If you decide to take your plant outside for the summer, be sure to place it where it will be shielded from the intense afternoon light in the shade or a spot with some shade.


Even while wandering Jews may endure brief bursts of extremely cold or hot weather, their ideal growing range is between 50 and 80 degrees.

The plant may begin to suffer if it deviates too far from that range. With shade, greater humidity, and regular watering, it can withstand warmer temperatures.

If a brief period of freezing weather or frost is predicted, move the plant indoors or cover it to protect the foliage.

Best Type Of Potting Soil For Wandering Jew Plants

Wandering Jew plants don’t have a particular preference for soil; they can thrive in any mix.

However, you can add some peat moss, coco coir, or vermiculite to the soil to assist it retain moisture if you frequently forget to water (been there, done that!).

Fertilizing Wandering Jew Plants

Although they don’t actually need to be fertilized, wandering jew plants will of course benefit from being fed sometimes.

Do not fertilize them in the fall or winter; they only require it from spring through summer. You definitely don’t want to foster winter growth because it is typically quite weak and lanky.

You can feed your wandering jew plant once a month with a liquid fertilizer that has been diluted by half as part of your usual care regimen.

Instead of utilizing synthetic plant food, I advise using organic plant food. Chemical fertilizers might be irritating to wandering Jews.

Compost tea or a nice organic all-purpose fertilizer would work well. If you like, you could also mix in some slow-release organic granules with the soil.

Other excellent alternatives include liquid kelp and fish emulsion, but only use these outside (they can get a bit stinky when used indoors).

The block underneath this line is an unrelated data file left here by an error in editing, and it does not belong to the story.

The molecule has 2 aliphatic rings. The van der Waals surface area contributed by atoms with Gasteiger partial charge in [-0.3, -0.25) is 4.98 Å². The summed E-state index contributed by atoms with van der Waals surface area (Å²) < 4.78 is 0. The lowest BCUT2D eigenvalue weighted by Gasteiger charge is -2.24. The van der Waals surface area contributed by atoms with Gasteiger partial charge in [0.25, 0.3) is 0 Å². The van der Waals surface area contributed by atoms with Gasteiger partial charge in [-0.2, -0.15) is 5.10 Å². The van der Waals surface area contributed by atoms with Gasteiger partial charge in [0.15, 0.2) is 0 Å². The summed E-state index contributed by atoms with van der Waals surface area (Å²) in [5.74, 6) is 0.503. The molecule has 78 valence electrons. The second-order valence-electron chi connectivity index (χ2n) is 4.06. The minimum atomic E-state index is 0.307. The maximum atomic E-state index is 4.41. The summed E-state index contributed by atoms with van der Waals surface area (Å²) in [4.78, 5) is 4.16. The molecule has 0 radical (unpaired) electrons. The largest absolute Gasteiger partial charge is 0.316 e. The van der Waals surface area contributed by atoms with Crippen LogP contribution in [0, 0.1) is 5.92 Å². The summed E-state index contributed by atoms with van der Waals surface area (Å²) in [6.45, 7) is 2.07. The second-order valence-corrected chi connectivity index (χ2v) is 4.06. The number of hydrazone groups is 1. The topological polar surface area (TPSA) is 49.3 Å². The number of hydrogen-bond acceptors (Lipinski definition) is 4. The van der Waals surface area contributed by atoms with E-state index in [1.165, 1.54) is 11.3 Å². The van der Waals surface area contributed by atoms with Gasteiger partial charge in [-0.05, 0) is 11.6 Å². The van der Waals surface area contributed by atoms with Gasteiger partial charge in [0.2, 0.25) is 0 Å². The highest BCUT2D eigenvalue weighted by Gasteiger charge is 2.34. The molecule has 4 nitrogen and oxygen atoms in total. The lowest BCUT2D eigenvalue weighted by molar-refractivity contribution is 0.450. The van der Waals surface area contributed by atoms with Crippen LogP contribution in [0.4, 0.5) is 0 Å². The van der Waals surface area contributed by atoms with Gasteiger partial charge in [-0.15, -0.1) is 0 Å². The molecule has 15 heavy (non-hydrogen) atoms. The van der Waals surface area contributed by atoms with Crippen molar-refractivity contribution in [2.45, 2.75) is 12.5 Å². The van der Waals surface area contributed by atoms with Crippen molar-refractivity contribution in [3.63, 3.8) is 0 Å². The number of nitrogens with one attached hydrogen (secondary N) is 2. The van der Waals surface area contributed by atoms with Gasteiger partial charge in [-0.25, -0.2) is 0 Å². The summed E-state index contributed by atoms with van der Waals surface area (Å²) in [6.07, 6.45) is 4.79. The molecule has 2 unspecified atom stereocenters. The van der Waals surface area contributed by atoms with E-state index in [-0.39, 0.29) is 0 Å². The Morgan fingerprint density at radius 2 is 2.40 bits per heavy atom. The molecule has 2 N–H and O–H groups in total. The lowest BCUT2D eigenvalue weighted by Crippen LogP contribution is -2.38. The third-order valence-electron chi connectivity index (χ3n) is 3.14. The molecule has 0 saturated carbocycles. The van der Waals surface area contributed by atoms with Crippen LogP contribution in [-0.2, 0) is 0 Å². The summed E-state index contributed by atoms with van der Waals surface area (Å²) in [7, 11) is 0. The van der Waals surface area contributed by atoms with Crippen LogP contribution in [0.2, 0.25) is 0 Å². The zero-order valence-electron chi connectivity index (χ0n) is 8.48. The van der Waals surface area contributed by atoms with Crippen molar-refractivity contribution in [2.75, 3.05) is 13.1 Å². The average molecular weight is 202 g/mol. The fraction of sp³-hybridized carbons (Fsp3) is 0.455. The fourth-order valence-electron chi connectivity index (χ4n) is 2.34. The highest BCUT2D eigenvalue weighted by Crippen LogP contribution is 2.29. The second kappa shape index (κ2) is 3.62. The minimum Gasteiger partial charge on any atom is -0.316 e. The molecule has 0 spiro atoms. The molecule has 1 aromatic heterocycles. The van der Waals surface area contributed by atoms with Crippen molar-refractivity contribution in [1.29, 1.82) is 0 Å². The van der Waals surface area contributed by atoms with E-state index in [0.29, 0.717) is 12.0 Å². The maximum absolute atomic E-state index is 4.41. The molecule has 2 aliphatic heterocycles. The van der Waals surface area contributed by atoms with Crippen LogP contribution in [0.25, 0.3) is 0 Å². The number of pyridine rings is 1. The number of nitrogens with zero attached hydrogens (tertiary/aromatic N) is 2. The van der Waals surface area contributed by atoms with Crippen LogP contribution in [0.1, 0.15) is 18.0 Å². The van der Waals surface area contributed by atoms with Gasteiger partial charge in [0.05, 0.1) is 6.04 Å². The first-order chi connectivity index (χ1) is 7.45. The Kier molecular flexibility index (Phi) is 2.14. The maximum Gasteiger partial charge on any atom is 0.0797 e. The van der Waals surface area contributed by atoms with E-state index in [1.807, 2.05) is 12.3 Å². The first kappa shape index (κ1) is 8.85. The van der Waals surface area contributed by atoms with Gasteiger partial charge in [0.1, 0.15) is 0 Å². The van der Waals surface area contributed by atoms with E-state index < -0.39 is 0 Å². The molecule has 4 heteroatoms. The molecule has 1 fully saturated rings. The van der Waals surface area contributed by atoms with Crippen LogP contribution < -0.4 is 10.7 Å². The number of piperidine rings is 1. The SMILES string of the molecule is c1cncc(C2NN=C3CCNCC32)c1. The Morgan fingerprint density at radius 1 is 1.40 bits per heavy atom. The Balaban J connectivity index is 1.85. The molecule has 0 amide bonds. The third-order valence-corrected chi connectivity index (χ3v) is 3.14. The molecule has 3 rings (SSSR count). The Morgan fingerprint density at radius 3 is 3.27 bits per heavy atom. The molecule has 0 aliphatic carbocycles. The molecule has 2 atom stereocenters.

Wandering Jews will easily fill a container if given the right care and ideal surroundings. Thus, you might need to repot them every year.

It’s time to size up if yours becomes pot-bound or you notice roots poking through the bottom holes or covering the soil.

Replant it in the same depth in a container that is 1-2 larger than the existing one.

Wandering Jew Plant Flowers

Additionally, fertilizing might promote blooming. The wandering jew flower is quite little and unimpressive, and different types have different appearances.

It’s exciting to see roaming jew flowers, which can be white, pink, or purple. They occasionally even bloom in the dead of winter, which is a pleasant surprise.

Pest Control For Wandering Jew Houseplant

In most cases, growing wandering Jews outdoors doesn’t present a bug problem. However, fungus gnats, aphids, and spider mites can cause problems indoors.

I suggest applying neem oil, a natural insecticide, to get rid of houseplant pests that attack the leaves.

To destroy the pests on the leaves, I also like to use a solution of 1 tsp mild liquid soap and 1 liter of water. Horticultural oil and insecticidal soap both perform admirably.

If you notice gnats buzzing about your wandering jew indoor plant, wait a little longer between waterings. A yellow sticky trap can be used to assist keep them under control.

Pruning Wandering Jew Plants

Make pruning a regular component of your wandering jew plant maintenance routine. The vines will remain thick and compact with regular pinching and trimming, giving the plant an overall fuller shape.

It is preferable to just trim them in the spring and summer because it promotes new growth. At any moment, you can cut away stems and leaves that are dead or dying.

I advise using bonsai shears or a micro-tip snip for precise cuts. Otherwise, conventional hand shears work great for severe pruning.

Is tradescantia poisonous to people?

Bright indirect light is preferred by your Tradescantia above direct light. The leaves will fade from a lack of light.

When the soil is dry in the top 50 to 75 percent, water your Tradescantia. Pour water into the pot until it begins to drain through the drainage hole at the bottom, then drain any excess water into the saucer.